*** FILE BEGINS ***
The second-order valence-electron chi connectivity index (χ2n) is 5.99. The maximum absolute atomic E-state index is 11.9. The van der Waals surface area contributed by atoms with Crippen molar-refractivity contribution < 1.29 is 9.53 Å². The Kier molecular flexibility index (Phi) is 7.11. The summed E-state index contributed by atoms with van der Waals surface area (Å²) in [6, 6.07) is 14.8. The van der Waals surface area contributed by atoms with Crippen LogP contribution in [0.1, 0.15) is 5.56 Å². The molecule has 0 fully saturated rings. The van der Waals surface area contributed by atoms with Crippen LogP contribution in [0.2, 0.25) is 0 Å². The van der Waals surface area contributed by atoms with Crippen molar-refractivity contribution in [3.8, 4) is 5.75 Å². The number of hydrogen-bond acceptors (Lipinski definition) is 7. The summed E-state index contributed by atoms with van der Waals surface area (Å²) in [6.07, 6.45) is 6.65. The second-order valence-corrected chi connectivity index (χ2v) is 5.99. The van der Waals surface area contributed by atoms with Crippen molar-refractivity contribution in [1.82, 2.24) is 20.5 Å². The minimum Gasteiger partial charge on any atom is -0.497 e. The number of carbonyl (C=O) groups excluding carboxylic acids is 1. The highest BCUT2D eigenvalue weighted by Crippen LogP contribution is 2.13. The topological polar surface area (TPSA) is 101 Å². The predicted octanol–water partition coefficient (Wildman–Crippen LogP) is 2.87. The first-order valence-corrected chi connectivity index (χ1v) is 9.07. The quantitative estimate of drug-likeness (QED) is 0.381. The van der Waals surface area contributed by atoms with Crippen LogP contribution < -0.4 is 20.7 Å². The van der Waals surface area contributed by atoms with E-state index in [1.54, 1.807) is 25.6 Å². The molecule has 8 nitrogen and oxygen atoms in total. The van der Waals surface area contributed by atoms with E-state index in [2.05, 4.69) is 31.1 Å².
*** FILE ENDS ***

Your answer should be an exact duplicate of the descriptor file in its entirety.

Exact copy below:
The second-order valence-electron chi connectivity index (χ2n) is 5.99. The maximum absolute atomic E-state index is 11.9. The van der Waals surface area contributed by atoms with Crippen molar-refractivity contribution < 1.29 is 9.53 Å². The Kier molecular flexibility index (Phi) is 7.11. The summed E-state index contributed by atoms with van der Waals surface area (Å²) in [6, 6.07) is 14.8. The van der Waals surface area contributed by atoms with Crippen LogP contribution in [0.1, 0.15) is 5.56 Å². The molecule has 0 fully saturated rings. The van der Waals surface area contributed by atoms with Crippen LogP contribution in [0.2, 0.25) is 0 Å². The van der Waals surface area contributed by atoms with Crippen molar-refractivity contribution in [3.8, 4) is 5.75 Å². The number of hydrogen-bond acceptors (Lipinski definition) is 7. The summed E-state index contributed by atoms with van der Waals surface area (Å²) in [6.07, 6.45) is 6.65. The second-order valence-corrected chi connectivity index (χ2v) is 5.99. The van der Waals surface area contributed by atoms with Crippen molar-refractivity contribution in [1.82, 2.24) is 20.5 Å². The minimum Gasteiger partial charge on any atom is -0.497 e. The number of carbonyl (C=O) groups excluding carboxylic acids is 1. The highest BCUT2D eigenvalue weighted by Crippen LogP contribution is 2.13. The topological polar surface area (TPSA) is 101 Å². The predicted octanol–water partition coefficient (Wildman–Crippen LogP) is 2.87. The first-order valence-corrected chi connectivity index (χ1v) is 9.07. The quantitative estimate of drug-likeness (QED) is 0.381. The van der Waals surface area contributed by atoms with Crippen LogP contribution < -0.4 is 20.7 Å². The van der Waals surface area contributed by atoms with E-state index in [1.54, 1.807) is 25.6 Å². The molecule has 8 nitrogen and oxygen atoms in total. The van der Waals surface area contributed by atoms with E-state index in [2.05, 4.69) is 31.1 Å².